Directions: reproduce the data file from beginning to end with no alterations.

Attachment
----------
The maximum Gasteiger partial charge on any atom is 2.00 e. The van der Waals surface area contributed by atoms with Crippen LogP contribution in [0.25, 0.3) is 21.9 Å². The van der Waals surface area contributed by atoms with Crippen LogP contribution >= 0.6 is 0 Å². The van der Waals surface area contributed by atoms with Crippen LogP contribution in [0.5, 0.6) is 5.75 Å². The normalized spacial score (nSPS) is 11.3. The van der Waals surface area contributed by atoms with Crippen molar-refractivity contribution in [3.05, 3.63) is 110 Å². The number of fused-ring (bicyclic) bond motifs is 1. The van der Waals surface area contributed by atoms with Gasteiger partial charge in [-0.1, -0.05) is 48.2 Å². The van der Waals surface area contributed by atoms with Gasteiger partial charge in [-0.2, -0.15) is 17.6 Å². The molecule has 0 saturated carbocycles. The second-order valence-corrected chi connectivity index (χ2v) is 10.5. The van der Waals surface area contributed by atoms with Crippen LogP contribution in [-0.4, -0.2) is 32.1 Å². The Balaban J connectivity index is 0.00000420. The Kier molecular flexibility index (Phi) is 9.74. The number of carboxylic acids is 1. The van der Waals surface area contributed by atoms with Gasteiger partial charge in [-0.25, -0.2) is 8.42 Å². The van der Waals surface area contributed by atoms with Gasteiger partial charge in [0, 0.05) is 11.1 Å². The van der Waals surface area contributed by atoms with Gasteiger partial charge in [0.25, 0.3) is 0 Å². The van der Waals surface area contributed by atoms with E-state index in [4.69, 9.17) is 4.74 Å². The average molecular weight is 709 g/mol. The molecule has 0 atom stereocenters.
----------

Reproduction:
The maximum Gasteiger partial charge on any atom is 2.00 e. The van der Waals surface area contributed by atoms with Crippen LogP contribution in [0.25, 0.3) is 21.9 Å². The van der Waals surface area contributed by atoms with Crippen LogP contribution >= 0.6 is 0 Å². The van der Waals surface area contributed by atoms with Crippen LogP contribution in [0.5, 0.6) is 5.75 Å². The normalized spacial score (nSPS) is 11.3. The van der Waals surface area contributed by atoms with Crippen molar-refractivity contribution in [3.05, 3.63) is 110 Å². The number of fused-ring (bicyclic) bond motifs is 1. The van der Waals surface area contributed by atoms with Gasteiger partial charge in [-0.1, -0.05) is 48.2 Å². The van der Waals surface area contributed by atoms with Gasteiger partial charge in [-0.2, -0.15) is 17.6 Å². The molecule has 0 saturated carbocycles. The second-order valence-corrected chi connectivity index (χ2v) is 10.5. The van der Waals surface area contributed by atoms with Crippen LogP contribution in [-0.4, -0.2) is 32.1 Å². The Balaban J connectivity index is 0.00000420. The Kier molecular flexibility index (Phi) is 9.74. The number of carboxylic acids is 1. The van der Waals surface area contributed by atoms with Gasteiger partial charge in [-0.25, -0.2) is 8.42 Å². The van der Waals surface area contributed by atoms with Gasteiger partial charge in [0, 0.05) is 11.1 Å². The van der Waals surface area contributed by atoms with Gasteiger partial charge in [0.25, 0.3) is 0 Å². The van der Waals surface area contributed by atoms with E-state index in [4.69, 9.17) is 4.74 Å². The average molecular weight is 709 g/mol. The molecule has 0 atom stereocenters.